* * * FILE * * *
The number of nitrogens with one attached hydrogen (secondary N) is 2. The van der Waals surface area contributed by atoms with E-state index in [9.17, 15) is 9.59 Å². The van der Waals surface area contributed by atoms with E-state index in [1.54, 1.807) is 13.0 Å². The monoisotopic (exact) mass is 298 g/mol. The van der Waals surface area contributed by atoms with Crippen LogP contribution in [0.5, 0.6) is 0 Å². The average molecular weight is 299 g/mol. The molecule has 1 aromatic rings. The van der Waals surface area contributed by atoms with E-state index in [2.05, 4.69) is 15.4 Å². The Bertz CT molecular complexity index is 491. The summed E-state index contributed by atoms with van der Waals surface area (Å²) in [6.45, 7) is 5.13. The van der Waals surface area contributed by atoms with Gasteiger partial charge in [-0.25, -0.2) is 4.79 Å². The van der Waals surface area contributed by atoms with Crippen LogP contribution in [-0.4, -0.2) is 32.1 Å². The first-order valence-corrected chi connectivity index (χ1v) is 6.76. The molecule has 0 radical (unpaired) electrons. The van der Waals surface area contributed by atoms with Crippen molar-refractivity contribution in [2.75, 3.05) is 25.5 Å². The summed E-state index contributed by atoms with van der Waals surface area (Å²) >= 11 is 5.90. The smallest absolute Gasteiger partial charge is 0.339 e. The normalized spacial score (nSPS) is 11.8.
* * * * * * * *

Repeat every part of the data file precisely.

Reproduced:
The number of nitrogens with one attached hydrogen (secondary N) is 2. The van der Waals surface area contributed by atoms with E-state index in [9.17, 15) is 9.59 Å². The van der Waals surface area contributed by atoms with E-state index in [1.54, 1.807) is 13.0 Å². The monoisotopic (exact) mass is 298 g/mol. The van der Waals surface area contributed by atoms with Crippen LogP contribution in [0.5, 0.6) is 0 Å². The average molecular weight is 299 g/mol. The molecule has 1 aromatic rings. The van der Waals surface area contributed by atoms with E-state index in [2.05, 4.69) is 15.4 Å². The Bertz CT molecular complexity index is 491. The summed E-state index contributed by atoms with van der Waals surface area (Å²) in [6.45, 7) is 5.13. The van der Waals surface area contributed by atoms with Gasteiger partial charge in [-0.25, -0.2) is 4.79 Å². The van der Waals surface area contributed by atoms with Crippen LogP contribution in [-0.4, -0.2) is 32.1 Å². The first-order valence-corrected chi connectivity index (χ1v) is 6.76. The molecule has 0 radical (unpaired) electrons. The van der Waals surface area contributed by atoms with Crippen molar-refractivity contribution in [2.75, 3.05) is 25.5 Å². The summed E-state index contributed by atoms with van der Waals surface area (Å²) >= 11 is 5.90. The smallest absolute Gasteiger partial charge is 0.339 e. The normalized spacial score (nSPS) is 11.8.